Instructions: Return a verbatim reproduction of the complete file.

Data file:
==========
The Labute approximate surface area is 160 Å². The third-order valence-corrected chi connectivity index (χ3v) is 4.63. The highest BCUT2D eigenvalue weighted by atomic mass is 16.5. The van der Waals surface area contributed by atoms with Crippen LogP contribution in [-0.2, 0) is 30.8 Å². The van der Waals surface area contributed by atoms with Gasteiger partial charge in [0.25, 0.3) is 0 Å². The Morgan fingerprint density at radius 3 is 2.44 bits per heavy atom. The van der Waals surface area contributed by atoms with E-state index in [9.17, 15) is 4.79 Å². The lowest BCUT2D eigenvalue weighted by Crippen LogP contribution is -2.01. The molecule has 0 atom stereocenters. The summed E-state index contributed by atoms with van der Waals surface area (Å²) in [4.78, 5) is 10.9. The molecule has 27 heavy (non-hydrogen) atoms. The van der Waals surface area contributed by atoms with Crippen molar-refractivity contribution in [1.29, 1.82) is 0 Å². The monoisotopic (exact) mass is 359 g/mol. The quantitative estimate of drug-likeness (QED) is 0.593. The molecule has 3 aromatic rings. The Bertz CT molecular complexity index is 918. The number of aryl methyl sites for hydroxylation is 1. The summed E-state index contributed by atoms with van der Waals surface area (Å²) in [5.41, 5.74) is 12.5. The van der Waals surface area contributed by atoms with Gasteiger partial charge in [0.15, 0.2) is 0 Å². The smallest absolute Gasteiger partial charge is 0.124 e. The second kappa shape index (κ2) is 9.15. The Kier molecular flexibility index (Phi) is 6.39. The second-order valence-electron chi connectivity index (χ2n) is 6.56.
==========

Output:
The Labute approximate surface area is 160 Å². The third-order valence-corrected chi connectivity index (χ3v) is 4.63. The highest BCUT2D eigenvalue weighted by atomic mass is 16.5. The van der Waals surface area contributed by atoms with Crippen LogP contribution in [-0.2, 0) is 30.8 Å². The van der Waals surface area contributed by atoms with Gasteiger partial charge in [0.25, 0.3) is 0 Å². The Morgan fingerprint density at radius 3 is 2.44 bits per heavy atom. The van der Waals surface area contributed by atoms with E-state index in [9.17, 15) is 4.79 Å². The lowest BCUT2D eigenvalue weighted by Crippen LogP contribution is -2.01. The molecule has 0 atom stereocenters. The summed E-state index contributed by atoms with van der Waals surface area (Å²) in [4.78, 5) is 10.9. The molecule has 27 heavy (non-hydrogen) atoms. The van der Waals surface area contributed by atoms with Crippen molar-refractivity contribution in [1.29, 1.82) is 0 Å². The monoisotopic (exact) mass is 359 g/mol. The quantitative estimate of drug-likeness (QED) is 0.593. The molecule has 3 aromatic rings. The Bertz CT molecular complexity index is 918. The number of aryl methyl sites for hydroxylation is 1. The summed E-state index contributed by atoms with van der Waals surface area (Å²) in [5.41, 5.74) is 12.5. The van der Waals surface area contributed by atoms with Gasteiger partial charge in [0.15, 0.2) is 0 Å². The smallest absolute Gasteiger partial charge is 0.124 e. The second kappa shape index (κ2) is 9.15. The Kier molecular flexibility index (Phi) is 6.39. The second-order valence-electron chi connectivity index (χ2n) is 6.56.